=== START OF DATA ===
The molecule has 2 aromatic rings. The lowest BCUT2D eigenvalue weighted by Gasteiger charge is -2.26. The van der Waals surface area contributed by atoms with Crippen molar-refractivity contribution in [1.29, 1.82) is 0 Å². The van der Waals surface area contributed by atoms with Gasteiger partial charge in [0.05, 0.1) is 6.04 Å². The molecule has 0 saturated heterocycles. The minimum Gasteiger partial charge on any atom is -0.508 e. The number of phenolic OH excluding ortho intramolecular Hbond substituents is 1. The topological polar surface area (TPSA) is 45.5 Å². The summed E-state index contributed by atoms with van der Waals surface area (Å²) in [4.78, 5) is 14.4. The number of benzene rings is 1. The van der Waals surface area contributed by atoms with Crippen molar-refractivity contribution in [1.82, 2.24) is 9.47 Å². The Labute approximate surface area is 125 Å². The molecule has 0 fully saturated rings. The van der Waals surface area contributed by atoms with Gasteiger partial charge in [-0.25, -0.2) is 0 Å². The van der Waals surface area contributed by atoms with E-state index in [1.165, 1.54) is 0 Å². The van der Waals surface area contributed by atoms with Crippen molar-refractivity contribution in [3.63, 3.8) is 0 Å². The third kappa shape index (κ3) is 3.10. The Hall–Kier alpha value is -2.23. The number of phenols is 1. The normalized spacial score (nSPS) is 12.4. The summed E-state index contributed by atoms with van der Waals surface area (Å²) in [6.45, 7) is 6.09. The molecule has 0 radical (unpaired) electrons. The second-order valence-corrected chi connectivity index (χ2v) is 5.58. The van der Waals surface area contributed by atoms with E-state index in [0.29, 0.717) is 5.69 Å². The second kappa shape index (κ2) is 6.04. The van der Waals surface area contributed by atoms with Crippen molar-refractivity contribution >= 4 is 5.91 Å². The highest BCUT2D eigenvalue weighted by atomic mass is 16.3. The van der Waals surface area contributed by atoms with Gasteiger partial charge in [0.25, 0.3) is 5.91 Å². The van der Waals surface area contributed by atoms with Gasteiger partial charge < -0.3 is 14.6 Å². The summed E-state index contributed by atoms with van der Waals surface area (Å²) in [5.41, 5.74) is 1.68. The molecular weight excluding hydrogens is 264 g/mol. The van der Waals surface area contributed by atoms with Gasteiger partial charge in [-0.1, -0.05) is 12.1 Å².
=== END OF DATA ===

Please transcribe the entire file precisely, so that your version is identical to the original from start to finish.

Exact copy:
The molecule has 2 aromatic rings. The lowest BCUT2D eigenvalue weighted by Gasteiger charge is -2.26. The van der Waals surface area contributed by atoms with Crippen molar-refractivity contribution in [1.29, 1.82) is 0 Å². The van der Waals surface area contributed by atoms with Gasteiger partial charge in [0.05, 0.1) is 6.04 Å². The molecule has 0 saturated heterocycles. The minimum Gasteiger partial charge on any atom is -0.508 e. The number of phenolic OH excluding ortho intramolecular Hbond substituents is 1. The topological polar surface area (TPSA) is 45.5 Å². The summed E-state index contributed by atoms with van der Waals surface area (Å²) in [4.78, 5) is 14.4. The number of benzene rings is 1. The van der Waals surface area contributed by atoms with Crippen molar-refractivity contribution in [1.82, 2.24) is 9.47 Å². The Labute approximate surface area is 125 Å². The molecule has 0 fully saturated rings. The van der Waals surface area contributed by atoms with Gasteiger partial charge in [-0.25, -0.2) is 0 Å². The van der Waals surface area contributed by atoms with E-state index in [1.165, 1.54) is 0 Å². The van der Waals surface area contributed by atoms with Crippen molar-refractivity contribution in [3.63, 3.8) is 0 Å². The third kappa shape index (κ3) is 3.10. The Hall–Kier alpha value is -2.23. The number of phenols is 1. The normalized spacial score (nSPS) is 12.4. The summed E-state index contributed by atoms with van der Waals surface area (Å²) in [6.45, 7) is 6.09. The molecule has 0 radical (unpaired) electrons. The second-order valence-corrected chi connectivity index (χ2v) is 5.58. The van der Waals surface area contributed by atoms with E-state index in [0.29, 0.717) is 5.69 Å². The second kappa shape index (κ2) is 6.04. The van der Waals surface area contributed by atoms with Crippen molar-refractivity contribution >= 4 is 5.91 Å². The highest BCUT2D eigenvalue weighted by atomic mass is 16.3. The van der Waals surface area contributed by atoms with Gasteiger partial charge in [0.25, 0.3) is 5.91 Å². The van der Waals surface area contributed by atoms with Gasteiger partial charge < -0.3 is 14.6 Å². The summed E-state index contributed by atoms with van der Waals surface area (Å²) in [5.41, 5.74) is 1.68. The molecular weight excluding hydrogens is 264 g/mol. The van der Waals surface area contributed by atoms with Gasteiger partial charge in [-0.1, -0.05) is 12.1 Å².